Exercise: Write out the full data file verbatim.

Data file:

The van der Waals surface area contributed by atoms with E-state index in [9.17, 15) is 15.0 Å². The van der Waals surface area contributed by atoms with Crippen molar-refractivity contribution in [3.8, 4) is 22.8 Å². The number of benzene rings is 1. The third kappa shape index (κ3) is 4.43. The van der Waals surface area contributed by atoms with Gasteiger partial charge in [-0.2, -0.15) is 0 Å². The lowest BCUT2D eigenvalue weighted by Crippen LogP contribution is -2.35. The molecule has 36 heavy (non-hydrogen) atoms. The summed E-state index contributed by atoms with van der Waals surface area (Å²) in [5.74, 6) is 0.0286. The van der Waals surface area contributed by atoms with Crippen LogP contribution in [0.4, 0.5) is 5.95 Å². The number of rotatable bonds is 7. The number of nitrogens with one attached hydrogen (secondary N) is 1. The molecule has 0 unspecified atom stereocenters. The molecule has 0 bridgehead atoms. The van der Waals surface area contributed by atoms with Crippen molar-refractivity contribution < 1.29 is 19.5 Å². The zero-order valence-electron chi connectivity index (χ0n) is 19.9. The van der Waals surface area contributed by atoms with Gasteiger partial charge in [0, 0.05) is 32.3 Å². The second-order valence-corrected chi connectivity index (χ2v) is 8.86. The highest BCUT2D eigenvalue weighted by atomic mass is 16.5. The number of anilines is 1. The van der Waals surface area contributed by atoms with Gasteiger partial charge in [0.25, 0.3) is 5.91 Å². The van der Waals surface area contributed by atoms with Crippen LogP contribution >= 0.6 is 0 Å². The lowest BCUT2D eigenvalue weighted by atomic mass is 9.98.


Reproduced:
The van der Waals surface area contributed by atoms with E-state index in [9.17, 15) is 15.0 Å². The van der Waals surface area contributed by atoms with Crippen molar-refractivity contribution in [3.8, 4) is 22.8 Å². The number of benzene rings is 1. The third kappa shape index (κ3) is 4.43. The van der Waals surface area contributed by atoms with Gasteiger partial charge in [-0.2, -0.15) is 0 Å². The lowest BCUT2D eigenvalue weighted by Crippen LogP contribution is -2.35. The molecule has 36 heavy (non-hydrogen) atoms. The summed E-state index contributed by atoms with van der Waals surface area (Å²) in [5.74, 6) is 0.0286. The van der Waals surface area contributed by atoms with Crippen LogP contribution in [0.4, 0.5) is 5.95 Å². The number of rotatable bonds is 7. The number of nitrogens with one attached hydrogen (secondary N) is 1. The molecule has 0 unspecified atom stereocenters. The molecule has 0 bridgehead atoms. The van der Waals surface area contributed by atoms with Crippen molar-refractivity contribution < 1.29 is 19.5 Å². The zero-order valence-electron chi connectivity index (χ0n) is 19.9. The van der Waals surface area contributed by atoms with Gasteiger partial charge in [0, 0.05) is 32.3 Å². The second-order valence-corrected chi connectivity index (χ2v) is 8.86. The highest BCUT2D eigenvalue weighted by atomic mass is 16.5. The number of anilines is 1. The van der Waals surface area contributed by atoms with Gasteiger partial charge in [0.25, 0.3) is 5.91 Å². The van der Waals surface area contributed by atoms with Crippen LogP contribution >= 0.6 is 0 Å². The lowest BCUT2D eigenvalue weighted by atomic mass is 9.98.